Closed eyes, closed borders: EU policy and refugees from Syria | Cynthia Orchard
- 4 September 2014
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In a new openDemocracy article, Cynthia Orchard argues that European countries should allow more Syrian refugees to enter Europe legally and safely
There are now nearly 3 million registered refugees from Syria. About 96% of them live in five countries neighbouring Syria – Lebanon, Turkey, Jordan, Iraq, and Egypt. Many refugees in those countries live in appalling conditions, without adequate food, water, shelter, healthcare, or other basic necessities of life, and many also face abuse of various types. Some groups, such as Palestinians, face particularly dire circumstances, including being prohibited from entering some countries in the region.
Despite the conditions in these receiving countries, it is laudable that they have opened their borders to many more Syrian refugees than have entered European or other countries. To put this in perspective, each of the neighbouring countries individually hosts more refugees from Syria than all of Europe combined, and refugees from Syria now constitute nearly a quarter of the population of Lebanon.
Only about 4% (123,000) of the refugees from Syria have entered Europe. Most of them had to enter without permission, many risking their lives to do so, because there are very few places offered for legal entry. By mid-2014, European countries, apart from Germany, had agreed to admit only about 6,000 refugees from Syria through resettlement and humanitarian admission programmes.
If European countries expect to have any credibility in asking the countries neighbouring Syria to keep their borders open to refugees, they must do more to expand ways for refugees to reach Europe legally and safely. For a start, other European nations could follow Germany’s example. Germany has pledged to admit 20,000 refugees from Syria through a temporary humanitarian admission programme and has already made good progress toward achieving this goal in 2014. Moreover, German states have initiated private sponsorships for refugees from Syria, benefitting approximately 5,500 refugees so far. Additionally or alternatively, European nations could adopt the best elements from the temporary protection programme that Turkey has established to deal with the more than 800,000 refugees from Syria in its territory. European countries could also consider the 2001 EU Temporary Protection Directive, which provides a framework for how temporary protection could be implemented in Europe.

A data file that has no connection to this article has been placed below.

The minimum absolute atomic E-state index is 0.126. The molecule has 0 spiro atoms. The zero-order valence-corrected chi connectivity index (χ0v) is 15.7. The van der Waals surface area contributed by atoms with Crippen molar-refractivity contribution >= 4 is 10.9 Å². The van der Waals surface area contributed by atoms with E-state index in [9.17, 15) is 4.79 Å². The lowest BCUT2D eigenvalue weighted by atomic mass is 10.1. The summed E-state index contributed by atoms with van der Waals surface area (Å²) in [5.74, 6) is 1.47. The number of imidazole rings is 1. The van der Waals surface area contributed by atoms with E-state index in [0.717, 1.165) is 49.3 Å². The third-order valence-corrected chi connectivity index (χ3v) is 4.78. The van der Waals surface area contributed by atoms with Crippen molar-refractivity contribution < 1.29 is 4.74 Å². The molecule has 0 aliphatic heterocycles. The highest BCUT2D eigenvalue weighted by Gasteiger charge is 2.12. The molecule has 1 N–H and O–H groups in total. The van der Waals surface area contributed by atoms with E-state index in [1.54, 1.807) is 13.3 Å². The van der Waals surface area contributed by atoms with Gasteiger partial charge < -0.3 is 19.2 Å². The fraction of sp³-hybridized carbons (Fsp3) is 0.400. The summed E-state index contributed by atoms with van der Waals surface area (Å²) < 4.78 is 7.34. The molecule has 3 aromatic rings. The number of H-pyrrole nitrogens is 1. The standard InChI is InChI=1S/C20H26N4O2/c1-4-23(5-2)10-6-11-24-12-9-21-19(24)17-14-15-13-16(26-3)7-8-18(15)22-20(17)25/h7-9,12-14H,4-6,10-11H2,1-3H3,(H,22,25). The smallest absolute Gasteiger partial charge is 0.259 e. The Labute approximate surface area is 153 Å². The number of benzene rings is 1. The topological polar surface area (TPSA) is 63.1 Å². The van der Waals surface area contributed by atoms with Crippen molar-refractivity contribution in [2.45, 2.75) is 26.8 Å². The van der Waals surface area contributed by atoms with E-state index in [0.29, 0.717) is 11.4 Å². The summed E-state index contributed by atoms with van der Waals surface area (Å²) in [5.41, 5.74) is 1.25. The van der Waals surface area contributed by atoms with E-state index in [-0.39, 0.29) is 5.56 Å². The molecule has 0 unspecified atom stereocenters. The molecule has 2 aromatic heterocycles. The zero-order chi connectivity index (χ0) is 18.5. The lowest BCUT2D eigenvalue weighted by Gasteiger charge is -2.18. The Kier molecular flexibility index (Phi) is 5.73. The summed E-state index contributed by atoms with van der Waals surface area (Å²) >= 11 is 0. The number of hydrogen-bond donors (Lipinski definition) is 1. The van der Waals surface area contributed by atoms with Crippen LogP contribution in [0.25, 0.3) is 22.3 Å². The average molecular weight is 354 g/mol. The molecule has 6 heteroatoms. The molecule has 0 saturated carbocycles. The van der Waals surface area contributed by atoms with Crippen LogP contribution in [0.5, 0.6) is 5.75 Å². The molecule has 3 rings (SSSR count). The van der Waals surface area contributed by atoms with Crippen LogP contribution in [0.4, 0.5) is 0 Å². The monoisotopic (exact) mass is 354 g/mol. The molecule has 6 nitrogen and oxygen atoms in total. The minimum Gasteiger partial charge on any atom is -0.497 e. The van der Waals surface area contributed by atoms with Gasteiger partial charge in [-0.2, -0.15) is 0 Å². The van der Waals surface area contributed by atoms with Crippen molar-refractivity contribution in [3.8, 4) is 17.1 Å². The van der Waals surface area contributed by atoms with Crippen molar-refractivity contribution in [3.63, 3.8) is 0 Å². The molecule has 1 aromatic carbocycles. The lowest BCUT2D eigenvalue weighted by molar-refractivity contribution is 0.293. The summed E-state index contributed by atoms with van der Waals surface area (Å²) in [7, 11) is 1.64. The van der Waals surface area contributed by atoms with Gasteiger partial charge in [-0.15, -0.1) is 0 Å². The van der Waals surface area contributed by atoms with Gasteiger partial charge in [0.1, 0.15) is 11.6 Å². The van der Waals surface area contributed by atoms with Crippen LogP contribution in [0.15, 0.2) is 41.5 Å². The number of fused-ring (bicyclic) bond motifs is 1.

Another additional (or alternative) step European countries could take would be to expand their refugee resettlement programmes (which differ from temporary protection or humanitarian admission programmes mainly in that resettlement is permanent). Only two European countries, Sweden and Norway, are offering resettlement to 1000 or more Syrian refugees in 2014; most European countries are offering resettlement to 500 or fewer Syrian refugees.
European countries could also consider admitting refugees from Syria through other routes, such as humanitarian visas, special student visas, employment and training visas, and expanded family reunification visas, combined with a relaxation of usual immigration requirements which refugees often cannot meet because they lack the required documents or resources.
Unfortunately, anti-immigrant sentiment in Europe and the influence this has on elections and political decisions are serious obstacles to European countries expanding refugee admissions. This suggests that the effort to assist refugees from Syria should include a large-scale public awareness programme.
It is not the case that European nations are doing nothing for refugees from Syria. Europe collectively is the largest contributor of humanitarian and development aid to countries near Syria. However, European countries are also spending millions of euros on border control measures, such as building fences along Greece and Bulgaria’s borders with Turkey; these and other resources could be re-directed towards humanitarian admission, resettlement, or other programmes allowing entry into Europe.
In addition to the moral duty to show solidarity and humanity in response to the biggest refugee crisis of our time, there is also a practical imperative to allowing more refugees from Syria into Europe: this refugee crisis is exacerbating the delicate political and religious complexities in the region and could contribute to serious conflict.
On a positive note, change is possible: some European countries which have had terrible records on treatment of Syrian and other refugees, such as Bulgaria and Greece, appear to have begun making serious efforts to improve their asylum systems, with help from EU agencies and UNHCR. In addition, Italy’s ‘Mare Nostrum’ sea rescue programme has saved thousands of lives since it was initiated in 2013 and is another example of how quickly things can improve when there is the will to make change happen. It is to be hoped that European leaders will continue and expand on the progress that has begun, demonstrating the compassion and humanity that represent the best aspects of Europe.
Cynthia Orchard is the author, with Andrew Miller and under the supervision of Professor Dawn Chatty, of the new RSC policy briefing 'Protection in Europe for refugees from Syria'. The briefing will be launched at an event on Wednesday 10 September, along with the new issue of Forced Migration Review on 'The Syria crisis, displacement and protection.'
The policy briefing is accompanied by the Boston University report 'Protecting Syrian Refugees: Laws, Policies, and Global Responsibility Sharing', by Susan Akram, et. al.